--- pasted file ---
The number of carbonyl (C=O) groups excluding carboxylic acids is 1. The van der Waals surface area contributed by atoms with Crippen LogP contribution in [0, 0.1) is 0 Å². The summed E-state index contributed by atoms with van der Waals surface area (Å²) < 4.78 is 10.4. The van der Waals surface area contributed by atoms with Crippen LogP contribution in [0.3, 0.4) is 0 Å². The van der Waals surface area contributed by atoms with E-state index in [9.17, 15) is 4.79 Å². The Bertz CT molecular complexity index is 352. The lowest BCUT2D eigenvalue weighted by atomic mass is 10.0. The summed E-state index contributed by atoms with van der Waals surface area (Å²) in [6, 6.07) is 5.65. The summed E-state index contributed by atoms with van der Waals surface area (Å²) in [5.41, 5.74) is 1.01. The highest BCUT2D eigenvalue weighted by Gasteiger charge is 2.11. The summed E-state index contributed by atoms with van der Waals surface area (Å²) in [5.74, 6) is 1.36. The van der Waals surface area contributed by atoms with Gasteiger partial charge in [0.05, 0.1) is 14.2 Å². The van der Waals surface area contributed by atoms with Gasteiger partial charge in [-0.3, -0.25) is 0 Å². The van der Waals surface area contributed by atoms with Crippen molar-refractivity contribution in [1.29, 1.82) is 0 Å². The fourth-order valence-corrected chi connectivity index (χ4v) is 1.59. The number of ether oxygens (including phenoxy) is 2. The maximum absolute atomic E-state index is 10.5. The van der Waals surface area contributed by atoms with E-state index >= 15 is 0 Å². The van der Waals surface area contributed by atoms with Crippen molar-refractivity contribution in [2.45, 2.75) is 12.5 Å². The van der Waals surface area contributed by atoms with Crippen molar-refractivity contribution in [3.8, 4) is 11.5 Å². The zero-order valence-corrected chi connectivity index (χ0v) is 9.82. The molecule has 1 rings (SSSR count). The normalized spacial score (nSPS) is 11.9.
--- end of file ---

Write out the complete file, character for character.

The number of carbonyl (C=O) groups excluding carboxylic acids is 1. The van der Waals surface area contributed by atoms with Crippen LogP contribution in [0, 0.1) is 0 Å². The summed E-state index contributed by atoms with van der Waals surface area (Å²) < 4.78 is 10.4. The van der Waals surface area contributed by atoms with Crippen LogP contribution in [0.3, 0.4) is 0 Å². The van der Waals surface area contributed by atoms with E-state index in [9.17, 15) is 4.79 Å². The Bertz CT molecular complexity index is 352. The lowest BCUT2D eigenvalue weighted by atomic mass is 10.0. The summed E-state index contributed by atoms with van der Waals surface area (Å²) in [6, 6.07) is 5.65. The summed E-state index contributed by atoms with van der Waals surface area (Å²) in [5.41, 5.74) is 1.01. The highest BCUT2D eigenvalue weighted by Gasteiger charge is 2.11. The summed E-state index contributed by atoms with van der Waals surface area (Å²) in [5.74, 6) is 1.36. The van der Waals surface area contributed by atoms with Gasteiger partial charge in [0.05, 0.1) is 14.2 Å². The van der Waals surface area contributed by atoms with Gasteiger partial charge in [-0.3, -0.25) is 0 Å². The van der Waals surface area contributed by atoms with Crippen molar-refractivity contribution in [1.29, 1.82) is 0 Å². The fourth-order valence-corrected chi connectivity index (χ4v) is 1.59. The number of ether oxygens (including phenoxy) is 2. The maximum absolute atomic E-state index is 10.5. The van der Waals surface area contributed by atoms with E-state index >= 15 is 0 Å². The van der Waals surface area contributed by atoms with Crippen molar-refractivity contribution in [2.45, 2.75) is 12.5 Å². The van der Waals surface area contributed by atoms with Crippen molar-refractivity contribution in [3.8, 4) is 11.5 Å². The zero-order valence-corrected chi connectivity index (χ0v) is 9.82. The molecule has 1 rings (SSSR count). The normalized spacial score (nSPS) is 11.9.